units and some portable
   – Not very accurate
   – Very inexpensive
          Synchronous timers
• Driven by a synchronous motor which operates
  at 60 revolutions per second
  – Recognizable because exposure times are in intervals
    of 60 (1/60s, 1/20 s, 1/30 s)
  – Have to be reset after each exposure
            Electronic timers
• The most expensive, most complicated and
  most accurate of the x-ray timers
  – Composed of complex circuitry
  – Allow for a wide range of intervals
  – Can be used to make serial exposures
                 mAs timers
• An electronic timer
  – T he technologist selects the mAs and when the
    desired mAs is reached the exposure is terminated
 Automatic exposure control timers
• The exposure will automatically terminate the
  exposure when sufficient radiation to provide
  the required optical density has reached the
  image receptor.
  – AEC measures the quantity of radiation reaching the
    image receptor
  – Controlled by kVp setting
  – Operates best at high kVp levels
       High Voltage Generator
• Converts the low voltage supplied from the
  power company into high Kilovoltage required
  to produce x-rays and the high Amperage to the
  milliamperage needed to produce current to the
  filament
       High Voltage Generator
• High voltage transformer
   – A step-up transformer
• The filament transformer
   – A step-down transformer
• Rectifiers
   – Converts AC to DC
                   Rectifiers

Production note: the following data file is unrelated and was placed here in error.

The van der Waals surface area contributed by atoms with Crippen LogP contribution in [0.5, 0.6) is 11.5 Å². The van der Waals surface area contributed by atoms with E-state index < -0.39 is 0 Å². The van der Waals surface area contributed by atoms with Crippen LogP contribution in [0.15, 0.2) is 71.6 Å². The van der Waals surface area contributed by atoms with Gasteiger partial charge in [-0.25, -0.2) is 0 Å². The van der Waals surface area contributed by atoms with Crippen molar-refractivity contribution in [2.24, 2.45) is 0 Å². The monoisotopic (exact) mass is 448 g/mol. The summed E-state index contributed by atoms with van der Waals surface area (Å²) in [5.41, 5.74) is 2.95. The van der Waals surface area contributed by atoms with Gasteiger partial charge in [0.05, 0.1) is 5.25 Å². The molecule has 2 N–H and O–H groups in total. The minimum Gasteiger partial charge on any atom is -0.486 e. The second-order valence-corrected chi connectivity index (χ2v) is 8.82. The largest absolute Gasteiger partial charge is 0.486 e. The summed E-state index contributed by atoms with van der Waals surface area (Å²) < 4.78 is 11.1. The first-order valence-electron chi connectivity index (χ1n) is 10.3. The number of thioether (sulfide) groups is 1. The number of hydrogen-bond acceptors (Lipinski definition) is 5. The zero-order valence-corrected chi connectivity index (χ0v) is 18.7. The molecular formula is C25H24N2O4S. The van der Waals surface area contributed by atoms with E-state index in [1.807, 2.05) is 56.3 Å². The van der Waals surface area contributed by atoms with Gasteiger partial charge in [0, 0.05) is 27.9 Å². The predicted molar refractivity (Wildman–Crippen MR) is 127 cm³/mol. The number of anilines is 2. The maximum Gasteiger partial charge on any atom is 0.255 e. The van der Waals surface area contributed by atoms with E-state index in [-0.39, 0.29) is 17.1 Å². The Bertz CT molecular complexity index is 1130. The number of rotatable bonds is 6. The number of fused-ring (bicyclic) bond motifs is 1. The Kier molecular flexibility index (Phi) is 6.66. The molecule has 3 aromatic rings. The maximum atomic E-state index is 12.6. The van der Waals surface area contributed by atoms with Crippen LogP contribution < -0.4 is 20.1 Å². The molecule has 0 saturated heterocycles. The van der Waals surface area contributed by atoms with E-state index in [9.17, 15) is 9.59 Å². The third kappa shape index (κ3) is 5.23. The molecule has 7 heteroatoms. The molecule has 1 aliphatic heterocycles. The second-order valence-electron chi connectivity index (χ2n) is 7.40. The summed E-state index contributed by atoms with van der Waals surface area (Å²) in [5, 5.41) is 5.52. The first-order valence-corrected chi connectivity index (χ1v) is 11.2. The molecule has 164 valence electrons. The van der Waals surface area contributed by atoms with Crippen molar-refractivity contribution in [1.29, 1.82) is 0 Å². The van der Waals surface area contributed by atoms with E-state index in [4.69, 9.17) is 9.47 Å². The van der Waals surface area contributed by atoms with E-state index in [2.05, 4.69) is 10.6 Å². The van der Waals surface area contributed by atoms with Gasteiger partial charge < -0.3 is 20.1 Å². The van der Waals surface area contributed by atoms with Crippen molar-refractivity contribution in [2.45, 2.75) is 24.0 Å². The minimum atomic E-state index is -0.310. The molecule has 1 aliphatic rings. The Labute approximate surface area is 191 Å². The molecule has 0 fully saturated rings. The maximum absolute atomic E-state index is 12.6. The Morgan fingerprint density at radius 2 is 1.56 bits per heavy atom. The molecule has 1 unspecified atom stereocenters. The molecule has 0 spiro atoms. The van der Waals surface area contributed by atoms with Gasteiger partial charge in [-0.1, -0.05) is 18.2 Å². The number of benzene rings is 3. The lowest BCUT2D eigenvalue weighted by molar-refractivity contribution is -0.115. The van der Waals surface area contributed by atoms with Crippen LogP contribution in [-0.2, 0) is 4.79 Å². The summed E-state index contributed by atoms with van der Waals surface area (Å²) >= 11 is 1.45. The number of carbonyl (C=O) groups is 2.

• Rectification is required to ensure electron flow
  in only one direction in the x-ray tube, from
  cathode to anode.
  – Vacuum tube rectifiers
  – Solid State rectifiers
      Vacuum Tube Rectifiers
• Composed of a cathode and an anode
  – Cathode is negative end
     • Contains a coil of wire that is heated so that it releases
       electrons by thermionic emission
  – Anode is positive end
     • Attracts the electrons so that electrons flow from negative
       to positive.
          Solid-State Rectifiers
• Also called a solid state diode
• Composed of two types of semi-conductors
  – P-type
     • Have electron traps made up of positively charged holes
       that tend to attract and hold electrons
  – N-type
     • Have loosely bound electrons that are relatively free to
       move about inside the material
          Unrectified Voltage
• Voltage at the primary and secondary side of the
  high voltage step-up transformer is Unrectified
• Rectification takes place between the secondary
  side of the step up transformer and the x-ray
  tube.
• Waveform is a sinusoidal wave
       Half-wave Rectification
• The inverse (negative) voltage is removed from
  the wave making all voltage positive
• Only half of the AC waveform appears in the
  output
  – Disadvantage
     • Waste half of the incoming power supply
        Full-wave Rectification
• Converts the negative half of the AC wave form
  into positive wave form that can be used in x-ray
  production
• Must have 4 rectifiers to accomplish full wave
  rectification
           Single-phase Power
• Allows the incoming power to pulsate due to the
  rise and fall of current
• Full voltage ripple
  – 100%
           Three-phase power
• 3 wave forms are provided, so that the resulting
  waveform maintains a nearly constant high
  voltage.
  – Three phase six pulse
     • Characterized by 6 pulses every 1/60 sec
  – Three phase 12 pulse
     • Characterized by 12 pulses every 1/60 sec
• 4% voltage ripple
     High Frequency Generator
• Instead of using 60 pulses per second for
  incoming voltage, it used 500 pulses per second
• The most efficient of all x-ray generators
• 1% voltage ripple
  Capacitor Discharge Generator
• This is a battery type usually portable unit.
• Discharges pre-selected amount of energy from
  a rechargeable battery unit.
               Voltage Ripple
•   Half wave = 100 %
•   Full wave = 100%
•   Three phase six pulse = 13%
•   Three phase twelve pulse = 4 %
•   High frequency = <1 %
           X-ray circuit
• Pg 126
The End